Making a 'Working Diagnosis' of Idiopathic Pulmonary Fibrosis

Aaron B. Holley, MD


August 15, 2019

Classification of interstitial lung disease (ILD) is challenging.[1] The most common and best studied ILD is idiopathic pulmonary fibrosis (IPF). Still, it makes up only one third of all ILD cases, and diagnosis is far from easy. Clinicians must integrate demographic, clinical, and CT features and decide whether surgical lung biopsy (SLB) would be helpful.[2] With expensive but effective therapies now available to treat IPF, making an accurate diagnosis is more important than ever.

How exactly are clinical and radiographic features used to decide whether SLB is needed to make an IPF diagnosis? After the clinician has excluded relevant exposures or medications as a cause for ILD and confirmed that there's no classifiable autoimmune disease present, the pattern on CT is assessed. According to the 2018 ATS/ERS guidelines on IPF diagnosis, if the CT shows a usual interstitial pneumonia pattern, a diagnosis of IPF can be made. In this case, the likelihood of histologic confirmation is between 90% and 100%, so SLB is unnecessary. If CT shows any other pattern, a multidisciplinary discussion is required and SLB is considered.

A Fleischner Society White Paper on IPF, also published in 2018, is slightly less rigid and allows for a "working diagnosis" of IPF to be made without usual interstitial pneumonia pattern on CT and without SLB.[3] A "working diagnosis" of IPF is defined as a "nondefinite diagnosis made with sufficient confidence to justify disease-specific therapy." At this time, it's less clear what the percentage likelihood of an actual IPF diagnosis (confirmed by histology) is when a working diagnosis is made. Furthermore, there is no general acceptance of what the likelihood threshold for IPF should be before SLB is considered unnecessary.

Authors of a manuscript published online in June in the American Journal of Respiratory and Critical Care Medicine (AJRCCM) attempted to attach likelihood thresholds to a working diagnosis of IPF.[4] Using a framework for diagnosing ILD that was published by Ryerson and colleagues 2 years ago,[5] they surveyed clinicians and asked them to attach a percentage likelihood for an IPF diagnosis using 60 ILD cases. Respondents to the survey were also asked, for each case, whether they would pursue SLB and what their initial treatment strategy would be.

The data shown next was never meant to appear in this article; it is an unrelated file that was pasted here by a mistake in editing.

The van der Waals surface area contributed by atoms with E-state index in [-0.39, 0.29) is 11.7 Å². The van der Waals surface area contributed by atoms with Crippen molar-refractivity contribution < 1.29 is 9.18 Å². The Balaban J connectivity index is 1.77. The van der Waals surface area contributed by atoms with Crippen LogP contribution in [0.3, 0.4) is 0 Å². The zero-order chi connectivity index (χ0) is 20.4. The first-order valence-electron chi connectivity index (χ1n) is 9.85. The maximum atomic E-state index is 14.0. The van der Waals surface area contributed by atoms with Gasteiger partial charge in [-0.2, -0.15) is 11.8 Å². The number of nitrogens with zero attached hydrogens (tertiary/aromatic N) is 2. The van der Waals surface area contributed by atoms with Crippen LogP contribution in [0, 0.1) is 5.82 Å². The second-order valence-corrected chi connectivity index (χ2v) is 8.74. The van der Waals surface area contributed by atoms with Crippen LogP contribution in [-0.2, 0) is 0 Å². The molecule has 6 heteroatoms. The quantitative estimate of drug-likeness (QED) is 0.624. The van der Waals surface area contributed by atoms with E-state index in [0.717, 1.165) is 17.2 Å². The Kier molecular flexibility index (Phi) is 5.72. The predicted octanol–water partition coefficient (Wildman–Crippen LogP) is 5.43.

Survey responses revealed that the majority of clinicians (63%) would prescribe antifibrotics without SLB when the likelihood for IPF was ≥ 70% but < 90%. By the Ryerson framework, this level of likelihood was labeled "provisional high confidence." Even when these provisional high confidence patients were considered low risk (age < 65 and diffusing capacity of the lungs for carbon monoxide > 40%), SLB wasn't pursued in 40.1% of patients. On the basis of these responses, the authors concluded that clinicians embrace the concept of a working diagnosis for IPF, and a diagnostic likelihood of 70% represents the threshold above which a majority would forego SLB. Another important, but not surprising, finding was that agreement on need for SLB was poor (κ = 0.15; interquartile range, 0.05-0.26). It got better among physicians who had access to interdisciplinary team meetings, but not by much.

You can infer what you wish from the survey findings. It does seem that clinicians have embraced the working diagnosis concept. Without access to a multidisciplinary discussion, however, it's not entirely clear that they should. Given that patient mortality was statistically equivalent when comparing definite IPF (90%-100% likelihood) to provisional high confidence IPF (70%-90% likelihood), though, perhaps the poor agreement on SLB is less important. In either case, standardizing an IPF diagnosis remains a struggle. The discussions prompted by the subtle differences between the ATS/ERS 2018 Guidelines and the Fleischner Society White Paper, along with the results from the AJRCCM survey, do bring us closer to a shared mental model for diagnosing IPF. We still have a way to go.

Follow Medscape on Facebook, Twitter, Instagram, and YouTube


Comments on Medscape are moderated and should be professional in tone and on topic. You must declare any conflicts of interest related to your comments and responses. Please see our Commenting Guide for further information. We reserve the right to remove posts at our sole discretion.
Post as: